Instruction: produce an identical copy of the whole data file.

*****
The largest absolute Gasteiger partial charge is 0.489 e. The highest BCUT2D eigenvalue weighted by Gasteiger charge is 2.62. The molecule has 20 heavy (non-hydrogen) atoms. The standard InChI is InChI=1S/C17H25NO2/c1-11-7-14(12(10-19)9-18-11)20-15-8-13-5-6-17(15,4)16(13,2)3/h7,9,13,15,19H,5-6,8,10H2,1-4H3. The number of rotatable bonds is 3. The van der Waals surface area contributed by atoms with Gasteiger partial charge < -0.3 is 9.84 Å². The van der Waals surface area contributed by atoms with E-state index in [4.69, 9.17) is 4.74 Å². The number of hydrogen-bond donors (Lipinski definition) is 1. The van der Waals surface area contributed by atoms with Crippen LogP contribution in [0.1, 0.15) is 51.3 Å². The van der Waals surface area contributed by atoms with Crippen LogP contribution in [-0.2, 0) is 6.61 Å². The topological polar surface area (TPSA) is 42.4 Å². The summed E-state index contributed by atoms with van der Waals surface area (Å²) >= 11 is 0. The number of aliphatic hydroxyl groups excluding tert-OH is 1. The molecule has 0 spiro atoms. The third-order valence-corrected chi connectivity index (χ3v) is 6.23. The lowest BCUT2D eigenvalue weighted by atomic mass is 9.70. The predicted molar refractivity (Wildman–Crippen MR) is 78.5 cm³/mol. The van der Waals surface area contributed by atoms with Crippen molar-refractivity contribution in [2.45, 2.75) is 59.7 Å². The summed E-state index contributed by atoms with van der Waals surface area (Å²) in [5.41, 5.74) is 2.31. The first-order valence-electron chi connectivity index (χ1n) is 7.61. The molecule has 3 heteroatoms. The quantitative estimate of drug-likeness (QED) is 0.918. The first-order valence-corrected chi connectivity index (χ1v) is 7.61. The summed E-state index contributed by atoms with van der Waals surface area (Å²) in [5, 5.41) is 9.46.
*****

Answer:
The largest absolute Gasteiger partial charge is 0.489 e. The highest BCUT2D eigenvalue weighted by Gasteiger charge is 2.62. The molecule has 20 heavy (non-hydrogen) atoms. The standard InChI is InChI=1S/C17H25NO2/c1-11-7-14(12(10-19)9-18-11)20-15-8-13-5-6-17(15,4)16(13,2)3/h7,9,13,15,19H,5-6,8,10H2,1-4H3. The number of rotatable bonds is 3. The van der Waals surface area contributed by atoms with Gasteiger partial charge < -0.3 is 9.84 Å². The van der Waals surface area contributed by atoms with E-state index in [4.69, 9.17) is 4.74 Å². The number of hydrogen-bond donors (Lipinski definition) is 1. The van der Waals surface area contributed by atoms with Crippen LogP contribution in [0.1, 0.15) is 51.3 Å². The van der Waals surface area contributed by atoms with Crippen LogP contribution in [-0.2, 0) is 6.61 Å². The topological polar surface area (TPSA) is 42.4 Å². The summed E-state index contributed by atoms with van der Waals surface area (Å²) >= 11 is 0. The number of aliphatic hydroxyl groups excluding tert-OH is 1. The molecule has 0 spiro atoms. The third-order valence-corrected chi connectivity index (χ3v) is 6.23. The lowest BCUT2D eigenvalue weighted by atomic mass is 9.70. The predicted molar refractivity (Wildman–Crippen MR) is 78.5 cm³/mol. The van der Waals surface area contributed by atoms with Crippen molar-refractivity contribution in [2.45, 2.75) is 59.7 Å². The summed E-state index contributed by atoms with van der Waals surface area (Å²) in [5.41, 5.74) is 2.31. The first-order valence-electron chi connectivity index (χ1n) is 7.61. The molecule has 3 heteroatoms. The quantitative estimate of drug-likeness (QED) is 0.918. The first-order valence-corrected chi connectivity index (χ1v) is 7.61. The summed E-state index contributed by atoms with van der Waals surface area (Å²) in [5, 5.41) is 9.46.